4. Artale, V., M. Astraldi, G. Buffoni & G. P. Gasparini, 1994. Seasonal variability of the gyre-scale circulation in the Northern Tyrrhenian sea. J. Geophys. Res. 99: 14127–14137.Google Scholar
  5. Astraldi, M. & G. P. Gasparini, 1992. The seasonal characteristics of the circulation in the North Mediterranean Basin and their relationships with atmospheric climatic conditions J. Geophys. Res. 97: 9531–9540.Google Scholar
  6. Astraldi, M., C. N. Bianchi, G. P. Gasparini & C. Morri, 1995. Climatic fluctuations, current variability and marine species distribution: a case study in the Ligurian Sea (North Western Mediterranean). Oceanol. Acta 18: 139–149.Google Scholar
  7. Barnes, D. K. A., 2002. Invasions by marine life on plastic debris. Nature 416: 808–809.Google Scholar
  8. Bellan Santini, D., 1970. Salissures biologiques de substrats vierges artificiels immergés en eau pure, durant 26 mois, dans la règion deMarseille Mediterranée Nord occidentale) I. Etude qualitative. Tethys 2: 335–356.Google Scholar
  9. Boero, F. & J. Bouillon, 1993. Zoogeography and life cycle patterns of Mediterranean hydromedusae (Cnidaria). Biol. J. linn. Soc. 48: 239–266.Google Scholar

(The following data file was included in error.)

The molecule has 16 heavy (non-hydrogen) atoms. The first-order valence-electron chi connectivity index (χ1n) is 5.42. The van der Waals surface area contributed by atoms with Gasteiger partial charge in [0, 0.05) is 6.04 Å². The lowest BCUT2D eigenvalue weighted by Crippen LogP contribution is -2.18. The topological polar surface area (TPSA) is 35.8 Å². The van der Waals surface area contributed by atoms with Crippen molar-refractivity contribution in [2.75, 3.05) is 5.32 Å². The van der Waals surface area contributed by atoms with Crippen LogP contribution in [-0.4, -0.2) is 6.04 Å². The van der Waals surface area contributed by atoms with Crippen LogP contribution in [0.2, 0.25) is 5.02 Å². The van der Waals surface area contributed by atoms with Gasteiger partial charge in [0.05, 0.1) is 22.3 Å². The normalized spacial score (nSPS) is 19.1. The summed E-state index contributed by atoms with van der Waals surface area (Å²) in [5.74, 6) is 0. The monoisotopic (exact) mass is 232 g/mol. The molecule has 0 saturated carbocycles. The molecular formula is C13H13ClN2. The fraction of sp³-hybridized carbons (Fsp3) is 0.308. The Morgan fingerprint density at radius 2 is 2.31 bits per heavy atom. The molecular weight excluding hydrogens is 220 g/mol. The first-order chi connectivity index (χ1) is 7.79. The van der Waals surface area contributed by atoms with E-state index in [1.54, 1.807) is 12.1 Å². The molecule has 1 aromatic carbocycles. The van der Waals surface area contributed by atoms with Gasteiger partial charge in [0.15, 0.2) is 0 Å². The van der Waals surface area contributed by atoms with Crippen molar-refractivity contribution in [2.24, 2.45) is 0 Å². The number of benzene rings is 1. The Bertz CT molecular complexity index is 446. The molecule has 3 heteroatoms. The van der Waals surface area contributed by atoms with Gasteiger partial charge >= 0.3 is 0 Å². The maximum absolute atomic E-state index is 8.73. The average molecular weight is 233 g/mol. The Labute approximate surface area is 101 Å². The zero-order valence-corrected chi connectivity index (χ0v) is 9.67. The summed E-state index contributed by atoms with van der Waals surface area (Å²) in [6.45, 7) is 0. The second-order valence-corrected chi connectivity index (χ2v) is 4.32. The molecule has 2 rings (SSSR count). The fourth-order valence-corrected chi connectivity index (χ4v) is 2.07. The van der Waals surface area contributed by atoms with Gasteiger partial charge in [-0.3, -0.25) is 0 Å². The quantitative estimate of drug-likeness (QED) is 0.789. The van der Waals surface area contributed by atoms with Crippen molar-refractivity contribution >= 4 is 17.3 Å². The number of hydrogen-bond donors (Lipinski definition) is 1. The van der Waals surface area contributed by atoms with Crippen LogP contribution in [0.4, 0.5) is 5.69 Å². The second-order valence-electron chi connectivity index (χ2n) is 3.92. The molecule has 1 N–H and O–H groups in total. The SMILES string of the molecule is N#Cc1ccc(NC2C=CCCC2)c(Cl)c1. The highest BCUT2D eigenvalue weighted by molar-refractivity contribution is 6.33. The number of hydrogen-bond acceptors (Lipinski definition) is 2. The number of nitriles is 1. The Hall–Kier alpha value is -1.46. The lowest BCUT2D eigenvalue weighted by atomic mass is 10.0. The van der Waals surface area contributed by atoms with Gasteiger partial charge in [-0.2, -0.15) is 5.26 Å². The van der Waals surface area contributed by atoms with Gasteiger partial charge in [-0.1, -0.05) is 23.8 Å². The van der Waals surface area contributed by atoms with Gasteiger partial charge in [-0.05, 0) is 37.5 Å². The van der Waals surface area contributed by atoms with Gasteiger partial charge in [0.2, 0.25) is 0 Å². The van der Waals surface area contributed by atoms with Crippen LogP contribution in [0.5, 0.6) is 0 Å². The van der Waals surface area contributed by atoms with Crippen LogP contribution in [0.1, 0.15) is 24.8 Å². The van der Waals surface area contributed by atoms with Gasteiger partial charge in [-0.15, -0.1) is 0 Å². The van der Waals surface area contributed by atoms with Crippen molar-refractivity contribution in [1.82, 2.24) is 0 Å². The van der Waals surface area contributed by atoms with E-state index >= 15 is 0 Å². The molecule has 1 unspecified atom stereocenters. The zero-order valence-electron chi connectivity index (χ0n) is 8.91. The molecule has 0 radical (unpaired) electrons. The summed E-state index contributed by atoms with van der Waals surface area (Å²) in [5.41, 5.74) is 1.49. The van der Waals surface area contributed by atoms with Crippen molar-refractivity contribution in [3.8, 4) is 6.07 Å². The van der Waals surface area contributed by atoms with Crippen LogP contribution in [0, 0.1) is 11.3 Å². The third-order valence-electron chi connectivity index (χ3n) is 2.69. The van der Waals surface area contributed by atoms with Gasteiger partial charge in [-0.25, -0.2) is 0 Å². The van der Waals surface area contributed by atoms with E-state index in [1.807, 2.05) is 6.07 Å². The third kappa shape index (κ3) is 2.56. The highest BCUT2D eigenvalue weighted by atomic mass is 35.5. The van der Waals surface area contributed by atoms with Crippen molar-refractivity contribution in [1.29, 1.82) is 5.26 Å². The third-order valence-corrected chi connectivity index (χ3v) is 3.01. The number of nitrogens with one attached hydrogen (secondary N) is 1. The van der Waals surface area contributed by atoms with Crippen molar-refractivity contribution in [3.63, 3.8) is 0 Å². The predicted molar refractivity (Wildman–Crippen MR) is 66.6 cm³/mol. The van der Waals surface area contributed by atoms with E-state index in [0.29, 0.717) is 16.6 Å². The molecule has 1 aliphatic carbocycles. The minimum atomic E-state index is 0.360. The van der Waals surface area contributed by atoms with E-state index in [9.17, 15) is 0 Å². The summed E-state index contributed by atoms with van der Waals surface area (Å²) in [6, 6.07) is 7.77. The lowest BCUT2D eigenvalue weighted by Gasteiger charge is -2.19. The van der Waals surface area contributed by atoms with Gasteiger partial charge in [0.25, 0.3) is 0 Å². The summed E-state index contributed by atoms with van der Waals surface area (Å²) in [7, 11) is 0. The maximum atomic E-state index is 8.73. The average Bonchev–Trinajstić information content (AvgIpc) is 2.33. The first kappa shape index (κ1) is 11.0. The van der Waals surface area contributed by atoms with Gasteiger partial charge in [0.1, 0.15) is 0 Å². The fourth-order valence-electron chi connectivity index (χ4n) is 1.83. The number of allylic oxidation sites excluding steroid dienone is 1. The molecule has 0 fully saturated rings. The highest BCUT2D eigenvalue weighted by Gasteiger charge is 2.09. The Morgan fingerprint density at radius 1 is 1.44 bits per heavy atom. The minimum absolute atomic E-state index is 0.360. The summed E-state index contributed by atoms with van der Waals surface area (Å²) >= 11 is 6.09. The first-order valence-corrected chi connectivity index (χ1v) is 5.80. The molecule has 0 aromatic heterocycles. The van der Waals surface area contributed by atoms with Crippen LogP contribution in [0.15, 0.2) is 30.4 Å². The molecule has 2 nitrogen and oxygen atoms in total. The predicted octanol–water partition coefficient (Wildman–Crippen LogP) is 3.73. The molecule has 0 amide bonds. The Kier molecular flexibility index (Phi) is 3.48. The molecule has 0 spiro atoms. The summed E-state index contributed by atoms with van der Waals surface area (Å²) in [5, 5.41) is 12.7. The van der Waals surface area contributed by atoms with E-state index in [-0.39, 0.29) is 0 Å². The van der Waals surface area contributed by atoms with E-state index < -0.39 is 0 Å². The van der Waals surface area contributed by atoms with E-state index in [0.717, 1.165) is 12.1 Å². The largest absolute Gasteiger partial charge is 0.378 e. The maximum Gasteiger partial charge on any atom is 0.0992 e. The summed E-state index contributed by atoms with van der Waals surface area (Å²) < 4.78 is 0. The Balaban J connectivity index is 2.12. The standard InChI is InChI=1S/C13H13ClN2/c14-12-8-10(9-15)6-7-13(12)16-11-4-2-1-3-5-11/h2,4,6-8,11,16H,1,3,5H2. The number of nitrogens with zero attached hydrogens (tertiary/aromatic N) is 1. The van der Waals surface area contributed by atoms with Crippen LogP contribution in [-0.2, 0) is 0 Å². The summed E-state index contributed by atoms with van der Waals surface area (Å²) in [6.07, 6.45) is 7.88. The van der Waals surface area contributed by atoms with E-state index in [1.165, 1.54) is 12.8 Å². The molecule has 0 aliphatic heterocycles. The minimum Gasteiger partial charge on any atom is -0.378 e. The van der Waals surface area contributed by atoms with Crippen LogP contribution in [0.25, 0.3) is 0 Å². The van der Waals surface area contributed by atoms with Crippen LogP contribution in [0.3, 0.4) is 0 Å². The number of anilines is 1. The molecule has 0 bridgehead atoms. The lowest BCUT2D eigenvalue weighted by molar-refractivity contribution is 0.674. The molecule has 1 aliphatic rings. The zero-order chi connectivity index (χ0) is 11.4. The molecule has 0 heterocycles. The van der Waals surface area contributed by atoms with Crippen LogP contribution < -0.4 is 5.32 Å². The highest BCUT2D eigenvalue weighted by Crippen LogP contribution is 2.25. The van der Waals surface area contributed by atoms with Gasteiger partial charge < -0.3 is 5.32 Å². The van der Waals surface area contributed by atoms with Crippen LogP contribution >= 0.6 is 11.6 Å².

10. Cornelius, P. F., 1992. Medusa loss in leptolid Hydrozoa (Cnidaria), hydroid rafting and abbreviated life cycles among their remoteisland faunae: an interim review. Sci. mar. 56: 245–261.Google Scholar
  11. Cowen, R. K., K. M. M. Lwiza, S. Sponaugle, C. B. Paris & D. B. Olson, 2000. Connectivity of marine populations: open or closed? Science 287: 857–859.Google Scholar
  12. Demirov, E. & Pinardi, N., 2002. Simulation of the Mediterranean Sea circulation from 1979 to 1993: Part I. The interannual variability. J. mar. Syst. (33-34): 23–50.Google Scholar
  13. De Vantier, L. M., 1992. Rafting of tropical marine organisms on buoyant coralla. Mar Ecol. Prog. Ser. 86: 301–302.Google Scholar
  14. Dufault, S. & H. Whitehead, 1994. Floating marine pollution in ‘the Gully’ on the continental slope, Nova Scotia, Canada. Mar. Poll. Bull. 28: 489–493.Google Scholar
  15. Falco, P., A. Griffa, P. M. Poulain & E. Zambianchi, 2000. Transport properties in the Adriatic Sea as deduced from drifter data. J. Phys. Oceanogr. 30: 2055–2071.Google Scholar
  16. Guppy, H. B., 1917. Plants, seeds and currents in the West Indies and Azores. Williams and Norgate. London 1: 531.Google Scholar